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Bara (genre)

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Bara (薔薇, lit.'rose') is a colloquialism for a genre of Japanese art and media known within Japan as gay manga (ゲイ漫画) or gei komi (ゲイコミ, "gay comics"). The genre focuses on male same-sex love, as created primarily by gay men for a gay male audience. Bara can vary in visual style and plot, but typically features masculine men with varying degrees of muscle, body fat, and body hair, akin to bear or bodybuilding culture. While bara is typically pornographic, the genre has also depicted romantic and autobiographical subject material, as it acknowledges the varied reactions to homosexuality in modern Japan.

The use of bara as an umbrella term to describe gay Japanese comic art is largely a non-Japanese phenomenon, and its use is not universally accepted by creators of gay manga. In non-Japanese contexts, bara is used to describe a wide breadth of Japanese and Japanese-inspired gay erotic media, including illustrations published in early Japanese gay men's magazines, western fan art, and gay pornography featuring human actors. Bara is distinct from yaoi, a genre of Japanese media focusing on homoerotic relationships between male characters that historically has been created by and for women.

Etymology[edit]

The term bara translates literally to "rose" in Japanese, and has historically been used as a pejorative for gay men roughly equivalent to the English language term "pansy".

The term bara (薔薇), which translates literally to "rose" in Japanese, has historically been used in Japan as a pejorative for gay men, roughly equivalent to the English language term "pansy".[1][2] Beginning in the 1960s, the term was reappropriated by Japanese gay media: notably with the 1961 anthology Ba-ra-kei: Ordeal by Roses [ja], a collection of semi-nude photographs of gay writer Yukio Mishima by photographer Eikoh Hosoe,[3] and later with Barazoku (薔薇族, lit. "rose tribe") in 1971, the first commercially produced gay magazine in Asia.[4] Bara-eiga ("rose film") was additionally used in the 1980s to describe gay cinema.[5]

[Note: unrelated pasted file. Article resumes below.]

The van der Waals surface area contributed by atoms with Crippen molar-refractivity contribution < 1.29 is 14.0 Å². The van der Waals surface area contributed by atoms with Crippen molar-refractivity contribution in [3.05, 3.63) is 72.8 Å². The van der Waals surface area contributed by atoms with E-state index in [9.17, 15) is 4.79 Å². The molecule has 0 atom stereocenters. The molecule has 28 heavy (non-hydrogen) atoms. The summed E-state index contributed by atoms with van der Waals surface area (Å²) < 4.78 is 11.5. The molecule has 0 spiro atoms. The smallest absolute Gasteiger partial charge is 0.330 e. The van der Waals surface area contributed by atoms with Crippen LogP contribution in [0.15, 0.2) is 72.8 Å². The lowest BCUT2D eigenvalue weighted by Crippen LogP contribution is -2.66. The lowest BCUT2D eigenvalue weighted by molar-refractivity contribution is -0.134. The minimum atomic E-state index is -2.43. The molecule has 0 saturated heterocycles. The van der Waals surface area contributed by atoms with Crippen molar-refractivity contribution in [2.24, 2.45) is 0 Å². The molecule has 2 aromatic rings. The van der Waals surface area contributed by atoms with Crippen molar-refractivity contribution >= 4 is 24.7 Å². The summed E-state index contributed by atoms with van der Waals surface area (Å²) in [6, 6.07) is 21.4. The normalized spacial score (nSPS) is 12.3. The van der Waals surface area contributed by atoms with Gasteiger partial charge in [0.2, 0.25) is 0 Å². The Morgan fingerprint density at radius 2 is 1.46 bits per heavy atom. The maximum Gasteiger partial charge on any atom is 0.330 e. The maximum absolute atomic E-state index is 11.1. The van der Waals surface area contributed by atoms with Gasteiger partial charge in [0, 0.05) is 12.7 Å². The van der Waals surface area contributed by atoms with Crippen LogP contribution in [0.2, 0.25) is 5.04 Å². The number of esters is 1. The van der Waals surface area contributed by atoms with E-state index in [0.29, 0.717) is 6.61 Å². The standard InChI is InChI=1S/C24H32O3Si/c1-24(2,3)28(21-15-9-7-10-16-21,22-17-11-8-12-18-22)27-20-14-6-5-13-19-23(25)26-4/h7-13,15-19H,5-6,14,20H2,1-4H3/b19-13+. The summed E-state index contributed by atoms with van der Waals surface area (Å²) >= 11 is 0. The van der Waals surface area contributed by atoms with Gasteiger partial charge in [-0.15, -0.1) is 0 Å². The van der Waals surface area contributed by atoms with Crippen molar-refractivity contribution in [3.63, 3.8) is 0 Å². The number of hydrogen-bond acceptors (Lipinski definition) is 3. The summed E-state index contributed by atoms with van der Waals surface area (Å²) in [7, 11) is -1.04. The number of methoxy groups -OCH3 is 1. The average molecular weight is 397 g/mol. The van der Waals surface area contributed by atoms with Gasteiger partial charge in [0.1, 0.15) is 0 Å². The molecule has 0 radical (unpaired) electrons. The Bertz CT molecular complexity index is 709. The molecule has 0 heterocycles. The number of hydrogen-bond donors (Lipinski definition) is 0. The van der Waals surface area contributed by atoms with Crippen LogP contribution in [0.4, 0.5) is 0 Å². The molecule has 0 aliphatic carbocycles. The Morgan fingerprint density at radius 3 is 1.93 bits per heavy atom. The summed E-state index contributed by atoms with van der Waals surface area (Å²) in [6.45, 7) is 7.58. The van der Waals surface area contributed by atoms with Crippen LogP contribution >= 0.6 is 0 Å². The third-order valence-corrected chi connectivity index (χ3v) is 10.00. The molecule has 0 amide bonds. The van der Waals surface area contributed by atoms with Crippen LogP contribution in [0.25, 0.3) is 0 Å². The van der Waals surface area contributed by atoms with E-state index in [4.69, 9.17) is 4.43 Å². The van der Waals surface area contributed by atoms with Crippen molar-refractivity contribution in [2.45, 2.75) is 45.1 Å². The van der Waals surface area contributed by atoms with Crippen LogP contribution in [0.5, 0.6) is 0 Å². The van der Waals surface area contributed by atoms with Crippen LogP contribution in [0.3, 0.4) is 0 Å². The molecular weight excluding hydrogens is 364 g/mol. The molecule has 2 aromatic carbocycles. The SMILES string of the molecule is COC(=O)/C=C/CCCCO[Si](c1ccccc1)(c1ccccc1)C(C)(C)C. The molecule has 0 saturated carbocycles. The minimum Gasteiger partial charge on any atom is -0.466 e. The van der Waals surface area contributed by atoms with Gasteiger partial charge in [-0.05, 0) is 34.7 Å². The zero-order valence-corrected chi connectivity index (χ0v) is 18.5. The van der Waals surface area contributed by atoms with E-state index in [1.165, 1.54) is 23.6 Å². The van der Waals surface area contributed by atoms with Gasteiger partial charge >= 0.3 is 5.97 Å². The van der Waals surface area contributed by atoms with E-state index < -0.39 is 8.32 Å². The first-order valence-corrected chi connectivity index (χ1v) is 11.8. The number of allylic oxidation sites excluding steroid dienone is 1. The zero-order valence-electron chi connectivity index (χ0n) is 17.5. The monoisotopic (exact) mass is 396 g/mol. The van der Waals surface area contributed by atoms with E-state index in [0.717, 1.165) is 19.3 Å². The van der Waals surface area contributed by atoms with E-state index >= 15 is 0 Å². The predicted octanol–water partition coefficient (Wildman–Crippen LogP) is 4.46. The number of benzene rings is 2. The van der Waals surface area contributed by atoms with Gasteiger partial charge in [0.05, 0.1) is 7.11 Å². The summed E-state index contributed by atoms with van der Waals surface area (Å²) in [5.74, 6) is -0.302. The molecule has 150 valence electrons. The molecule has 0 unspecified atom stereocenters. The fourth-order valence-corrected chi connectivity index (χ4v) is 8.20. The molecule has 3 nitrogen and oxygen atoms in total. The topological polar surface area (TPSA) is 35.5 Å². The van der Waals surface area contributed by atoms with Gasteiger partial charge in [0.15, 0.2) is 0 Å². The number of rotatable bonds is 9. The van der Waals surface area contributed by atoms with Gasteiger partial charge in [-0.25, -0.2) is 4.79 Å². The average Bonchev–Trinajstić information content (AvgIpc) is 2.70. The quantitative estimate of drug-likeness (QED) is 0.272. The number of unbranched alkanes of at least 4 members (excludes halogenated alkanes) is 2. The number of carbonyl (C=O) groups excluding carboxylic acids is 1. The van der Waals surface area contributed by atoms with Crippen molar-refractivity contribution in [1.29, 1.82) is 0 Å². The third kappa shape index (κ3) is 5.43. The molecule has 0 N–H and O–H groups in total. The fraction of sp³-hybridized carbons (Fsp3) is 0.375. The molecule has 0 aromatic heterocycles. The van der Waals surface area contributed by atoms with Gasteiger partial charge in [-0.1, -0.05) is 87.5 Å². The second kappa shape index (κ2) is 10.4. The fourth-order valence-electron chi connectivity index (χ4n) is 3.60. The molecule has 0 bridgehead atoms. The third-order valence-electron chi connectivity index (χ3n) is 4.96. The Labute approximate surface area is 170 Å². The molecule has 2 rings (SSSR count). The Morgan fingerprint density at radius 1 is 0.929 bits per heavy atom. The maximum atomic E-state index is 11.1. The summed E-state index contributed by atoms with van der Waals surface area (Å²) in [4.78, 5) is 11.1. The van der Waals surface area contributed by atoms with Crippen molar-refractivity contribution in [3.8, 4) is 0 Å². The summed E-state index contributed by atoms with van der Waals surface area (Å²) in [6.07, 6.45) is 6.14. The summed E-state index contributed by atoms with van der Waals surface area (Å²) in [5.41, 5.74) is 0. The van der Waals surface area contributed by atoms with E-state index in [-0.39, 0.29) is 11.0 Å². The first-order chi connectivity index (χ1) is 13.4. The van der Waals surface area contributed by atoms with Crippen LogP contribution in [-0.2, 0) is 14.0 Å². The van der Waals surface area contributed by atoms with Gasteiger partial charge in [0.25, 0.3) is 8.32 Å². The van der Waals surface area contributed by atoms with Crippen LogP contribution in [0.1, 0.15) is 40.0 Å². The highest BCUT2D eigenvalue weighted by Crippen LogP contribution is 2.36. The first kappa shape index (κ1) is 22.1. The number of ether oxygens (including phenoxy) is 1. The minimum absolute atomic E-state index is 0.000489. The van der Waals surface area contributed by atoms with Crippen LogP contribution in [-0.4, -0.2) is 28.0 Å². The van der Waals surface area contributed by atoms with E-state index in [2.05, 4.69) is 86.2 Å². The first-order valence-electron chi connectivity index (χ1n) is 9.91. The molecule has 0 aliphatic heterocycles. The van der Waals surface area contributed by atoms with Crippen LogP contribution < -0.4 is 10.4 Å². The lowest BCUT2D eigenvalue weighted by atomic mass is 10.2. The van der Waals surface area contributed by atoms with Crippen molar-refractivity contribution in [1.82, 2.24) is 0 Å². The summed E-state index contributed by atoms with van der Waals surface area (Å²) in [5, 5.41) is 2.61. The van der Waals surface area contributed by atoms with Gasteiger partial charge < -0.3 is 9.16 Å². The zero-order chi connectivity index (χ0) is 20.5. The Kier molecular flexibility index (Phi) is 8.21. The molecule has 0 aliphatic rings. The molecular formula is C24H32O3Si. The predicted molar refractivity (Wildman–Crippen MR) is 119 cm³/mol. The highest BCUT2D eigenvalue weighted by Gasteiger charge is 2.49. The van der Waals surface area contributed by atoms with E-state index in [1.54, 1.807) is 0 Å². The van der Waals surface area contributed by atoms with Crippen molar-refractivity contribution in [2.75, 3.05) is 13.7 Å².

By the late 1980s, as LGBT political movements in Japan began to form, the term fell out of use,[1] with gei (ゲイ) becoming the preferred nomenclature for people who experience same-sex attraction.[6] The term was revived as a pejorative in the late 1990s concurrent with the rise of internet message boards and chat rooms, where heterosexual administrators designated the gay sections of their websites as "bara boards" or "bara chat".[1][3][7] The term was subsequently adopted by non-Japanese users of these websites, who believed that bara was the proper designation for the images and artwork being posted on these forums.[3][7] Since the 2000s, bara has been used by this non-Japanese audience as an umbrella term to describe a wide variety of Japanese and non-Japanese gay media featuring masculine men, including western fan art, gay pornography, furry artwork, and numerous other categories.[7][8]

This misappropriation of bara by a non-Japanese audience has been controversial among creators of gay manga, many of whom have expressed discomfort or confusion over the term being used to describe their work.[9][10] Artist and historian Gengoroh Tagame has described bara as "a very negative word that comes with bad connotations",[2] though he later clarified that the term is "convenient for talking about art that is linked by characters that are muscle-y, huge, and hairy", and that his objection was the term's use to describe gay manga creators.[11] Artist Kumada Poohsuke has stated that while he does not find the term offensive, he does not describe his work as bara because he associates the term with Barazoku, which featured bishōnen-style artwork rather than artwork of masculine men.[12]

History[edit]

Context: Homosexuality in Japanese visual art[edit]

A musha-e print by Utagawa Kuniyoshi (c. 1834)